The increase of COVID-19 cases across the country calls for quick action that is repeatable, sustained and undertaken by the largest possible number of community participants. Prof. Kacey Ernst and graduate student Paulina Columbo, both of the University of Arizona, provide sound, actionable advice as we continue to navigate life during a pandemic.
Privacy and security issues impact every aspect of our lives – home, work, travel, education, health and medical records – to name but a few. On a weekly basis Pete Weiss highlights articles and information that focus on the increasingly complex and wide ranging ways technology is used to compromise and diminish our privacy and security, often without our situational awareness. Four highlights from this week: Half of Americans decided not to use something over privacy concerns in past year; How much access to data should be permitted during the COVID-19 pandemic?; Sharing Senior Photos On Social Media Enables Data Mining, Better Business Bureau Warns; and Apple, Google to harness phones for virus infection tracking.
What does ‘recovered from coronavirus’ mean? 4 questions answered about how some survive and what happens next
Just as the number of COVID-19 cases grows, so does another number: those who have recovered. In mid-March, the number of patients in the U.S. who had officially recovered from the virus was close to zero. That number is now in the tens of thousands and is climbing every day. But recovering from COVID-19 is more complicated than simply feeling better. Recovery involves biology, epidemiology and a little bit of bureaucracy as explained by Tom Duszynski, Director Epidemiology Education, IUPUI.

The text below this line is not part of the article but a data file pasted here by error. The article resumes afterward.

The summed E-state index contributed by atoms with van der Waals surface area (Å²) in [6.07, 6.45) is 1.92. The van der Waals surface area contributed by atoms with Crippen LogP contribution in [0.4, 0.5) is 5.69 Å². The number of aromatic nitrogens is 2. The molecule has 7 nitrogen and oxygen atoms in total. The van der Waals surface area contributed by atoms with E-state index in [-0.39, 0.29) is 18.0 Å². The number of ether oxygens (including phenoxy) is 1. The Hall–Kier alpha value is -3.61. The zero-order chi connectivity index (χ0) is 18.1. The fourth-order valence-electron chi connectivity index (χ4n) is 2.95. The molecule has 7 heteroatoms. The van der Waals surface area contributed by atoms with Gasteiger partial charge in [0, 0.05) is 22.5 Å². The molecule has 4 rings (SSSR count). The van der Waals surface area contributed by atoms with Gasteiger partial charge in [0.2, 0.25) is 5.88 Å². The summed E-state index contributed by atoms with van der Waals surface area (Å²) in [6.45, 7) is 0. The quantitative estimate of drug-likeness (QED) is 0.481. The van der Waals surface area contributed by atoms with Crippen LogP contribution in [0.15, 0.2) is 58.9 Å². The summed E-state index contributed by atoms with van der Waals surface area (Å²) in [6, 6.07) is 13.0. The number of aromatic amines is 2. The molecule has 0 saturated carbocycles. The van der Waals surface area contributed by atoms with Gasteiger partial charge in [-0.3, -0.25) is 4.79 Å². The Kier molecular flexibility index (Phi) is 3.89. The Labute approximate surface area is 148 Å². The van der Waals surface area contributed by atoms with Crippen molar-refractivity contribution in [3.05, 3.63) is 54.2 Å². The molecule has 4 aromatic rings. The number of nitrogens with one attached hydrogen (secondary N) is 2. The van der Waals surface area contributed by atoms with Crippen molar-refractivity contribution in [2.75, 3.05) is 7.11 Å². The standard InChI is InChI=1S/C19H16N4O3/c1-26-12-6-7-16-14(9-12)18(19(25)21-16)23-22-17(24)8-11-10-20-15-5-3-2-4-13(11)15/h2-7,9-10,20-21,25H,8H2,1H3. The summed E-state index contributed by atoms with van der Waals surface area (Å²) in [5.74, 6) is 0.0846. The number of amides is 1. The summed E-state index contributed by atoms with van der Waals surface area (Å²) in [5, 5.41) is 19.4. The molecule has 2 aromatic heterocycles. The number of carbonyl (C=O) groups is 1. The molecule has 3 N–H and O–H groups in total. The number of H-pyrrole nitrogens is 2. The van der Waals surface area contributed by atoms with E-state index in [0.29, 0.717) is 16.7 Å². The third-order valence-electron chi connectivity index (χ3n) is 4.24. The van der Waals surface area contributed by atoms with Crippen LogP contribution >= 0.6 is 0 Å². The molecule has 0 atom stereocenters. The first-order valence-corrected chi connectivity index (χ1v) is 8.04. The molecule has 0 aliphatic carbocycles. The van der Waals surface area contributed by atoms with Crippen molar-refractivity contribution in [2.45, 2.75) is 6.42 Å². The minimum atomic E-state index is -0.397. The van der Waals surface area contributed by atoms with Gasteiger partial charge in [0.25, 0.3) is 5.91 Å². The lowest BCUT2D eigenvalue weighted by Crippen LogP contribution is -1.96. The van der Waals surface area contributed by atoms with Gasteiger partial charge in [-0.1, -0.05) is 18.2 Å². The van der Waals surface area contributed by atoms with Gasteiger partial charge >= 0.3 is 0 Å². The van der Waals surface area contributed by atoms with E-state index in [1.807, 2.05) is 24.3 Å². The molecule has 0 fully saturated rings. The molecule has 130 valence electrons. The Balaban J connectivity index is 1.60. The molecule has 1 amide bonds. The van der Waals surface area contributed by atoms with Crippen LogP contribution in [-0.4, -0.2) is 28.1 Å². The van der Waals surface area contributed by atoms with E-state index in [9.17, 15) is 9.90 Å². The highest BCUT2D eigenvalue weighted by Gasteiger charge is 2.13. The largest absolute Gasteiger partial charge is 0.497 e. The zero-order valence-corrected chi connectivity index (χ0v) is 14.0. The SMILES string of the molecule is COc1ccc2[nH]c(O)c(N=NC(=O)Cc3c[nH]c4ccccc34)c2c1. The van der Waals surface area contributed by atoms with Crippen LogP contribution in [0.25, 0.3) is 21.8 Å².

Privacy and security issues impact every aspect of our lives – home, work, travel, education, health/medical, to name but a few. On a weekly basis Pete Weiss highlights articles and information that focus on the increasingly complex and wide ranging ways our privacy and security is diminished, often without our situational awareness.
Ken Strutin’s article is a survey of legal scholarship and medical research concerning the study of pain and its significance for the administration of civil and criminal justice. The complexity of pain’s impact on each individual’s life is increasingly relevant in the context of the administration of civil and criminal justice. Strutin’s subject matter expertise in issues of law and justice is further articulated in this this article as he undertakes a timely review of an increasingly relevant issue that impacts the lives of defendants and complainants alike.
Medical journals, dictionaries, textbooks, indexes, rankings, images – all can be found on the Net, and much of it is available free. Sources include publishers, government agencies, professional organizations, health libraries and commercial entities. Gloria Miccioli’s completely updated and revised topical guide expertly focuses on what she identifies as the best, content-rich databases and services for researchers.
Barbara Fullerton and Sabrina I. Pacifici‘s recommendations focus on subject area and issue-centric sites to facilitate obtaining search results that are better targeted to the scope of your requests. Whether you are looking for government data, blogs, RSS feeds, video, podcasts, news or scientific papers, this guide will serve you well.
Researching Medical Literature on the Internet — 2005 Update
By Gloria Miccioli